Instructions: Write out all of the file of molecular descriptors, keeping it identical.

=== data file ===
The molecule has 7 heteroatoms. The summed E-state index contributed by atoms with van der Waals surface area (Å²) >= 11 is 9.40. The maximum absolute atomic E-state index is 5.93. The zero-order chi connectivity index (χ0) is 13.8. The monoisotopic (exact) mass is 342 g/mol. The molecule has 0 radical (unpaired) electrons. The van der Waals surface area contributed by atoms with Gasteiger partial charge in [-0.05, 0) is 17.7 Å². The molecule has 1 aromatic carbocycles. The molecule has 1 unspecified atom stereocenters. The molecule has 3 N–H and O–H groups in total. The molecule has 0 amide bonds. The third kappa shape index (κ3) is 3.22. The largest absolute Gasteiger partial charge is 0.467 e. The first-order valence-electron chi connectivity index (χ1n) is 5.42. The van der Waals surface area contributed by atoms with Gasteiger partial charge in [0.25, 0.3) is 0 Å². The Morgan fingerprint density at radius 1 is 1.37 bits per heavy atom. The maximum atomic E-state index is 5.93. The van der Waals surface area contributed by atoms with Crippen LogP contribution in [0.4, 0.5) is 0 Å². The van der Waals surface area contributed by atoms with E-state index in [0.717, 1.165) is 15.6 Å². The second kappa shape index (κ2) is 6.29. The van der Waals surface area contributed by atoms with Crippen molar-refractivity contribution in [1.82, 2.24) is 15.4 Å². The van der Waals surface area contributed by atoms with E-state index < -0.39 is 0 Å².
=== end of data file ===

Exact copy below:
The molecule has 7 heteroatoms. The summed E-state index contributed by atoms with van der Waals surface area (Å²) >= 11 is 9.40. The maximum absolute atomic E-state index is 5.93. The zero-order chi connectivity index (χ0) is 13.8. The monoisotopic (exact) mass is 342 g/mol. The molecule has 0 radical (unpaired) electrons. The van der Waals surface area contributed by atoms with Gasteiger partial charge in [-0.05, 0) is 17.7 Å². The molecule has 1 aromatic carbocycles. The molecule has 1 unspecified atom stereocenters. The molecule has 3 N–H and O–H groups in total. The molecule has 0 amide bonds. The third kappa shape index (κ3) is 3.22. The largest absolute Gasteiger partial charge is 0.467 e. The first-order valence-electron chi connectivity index (χ1n) is 5.42. The van der Waals surface area contributed by atoms with Gasteiger partial charge in [0.25, 0.3) is 0 Å². The Morgan fingerprint density at radius 1 is 1.37 bits per heavy atom. The maximum atomic E-state index is 5.93. The van der Waals surface area contributed by atoms with Crippen LogP contribution in [0.4, 0.5) is 0 Å². The van der Waals surface area contributed by atoms with E-state index in [0.717, 1.165) is 15.6 Å². The second kappa shape index (κ2) is 6.29. The van der Waals surface area contributed by atoms with Crippen molar-refractivity contribution in [1.82, 2.24) is 15.4 Å². The van der Waals surface area contributed by atoms with E-state index < -0.39 is 0 Å².